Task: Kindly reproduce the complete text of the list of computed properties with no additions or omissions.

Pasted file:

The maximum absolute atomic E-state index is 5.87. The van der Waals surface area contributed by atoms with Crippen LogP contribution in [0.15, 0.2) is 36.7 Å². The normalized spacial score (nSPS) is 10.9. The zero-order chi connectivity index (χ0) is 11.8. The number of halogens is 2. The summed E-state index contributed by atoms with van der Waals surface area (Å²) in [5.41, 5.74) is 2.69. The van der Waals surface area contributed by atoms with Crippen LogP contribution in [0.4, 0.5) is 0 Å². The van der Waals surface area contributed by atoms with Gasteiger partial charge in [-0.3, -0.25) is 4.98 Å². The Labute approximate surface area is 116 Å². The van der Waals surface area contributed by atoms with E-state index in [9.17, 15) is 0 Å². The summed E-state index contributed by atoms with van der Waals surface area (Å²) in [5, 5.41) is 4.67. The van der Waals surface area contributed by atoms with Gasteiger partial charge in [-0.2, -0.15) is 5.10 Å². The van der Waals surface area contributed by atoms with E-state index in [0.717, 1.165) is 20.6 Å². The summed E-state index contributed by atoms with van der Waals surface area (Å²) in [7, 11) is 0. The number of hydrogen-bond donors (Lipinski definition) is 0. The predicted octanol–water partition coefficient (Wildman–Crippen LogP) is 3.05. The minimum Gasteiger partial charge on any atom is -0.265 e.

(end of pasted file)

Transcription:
The maximum absolute atomic E-state index is 5.87. The van der Waals surface area contributed by atoms with Crippen LogP contribution in [0.15, 0.2) is 36.7 Å². The normalized spacial score (nSPS) is 10.9. The zero-order chi connectivity index (χ0) is 11.8. The number of halogens is 2. The summed E-state index contributed by atoms with van der Waals surface area (Å²) in [5.41, 5.74) is 2.69. The van der Waals surface area contributed by atoms with Crippen LogP contribution in [0.4, 0.5) is 0 Å². The van der Waals surface area contributed by atoms with Gasteiger partial charge in [-0.3, -0.25) is 4.98 Å². The Labute approximate surface area is 116 Å². The van der Waals surface area contributed by atoms with E-state index in [9.17, 15) is 0 Å². The summed E-state index contributed by atoms with van der Waals surface area (Å²) in [5, 5.41) is 4.67. The van der Waals surface area contributed by atoms with Gasteiger partial charge in [-0.2, -0.15) is 5.10 Å². The van der Waals surface area contributed by atoms with E-state index in [0.717, 1.165) is 20.6 Å². The summed E-state index contributed by atoms with van der Waals surface area (Å²) in [7, 11) is 0. The number of hydrogen-bond donors (Lipinski definition) is 0. The predicted octanol–water partition coefficient (Wildman–Crippen LogP) is 3.05. The minimum Gasteiger partial charge on any atom is -0.265 e.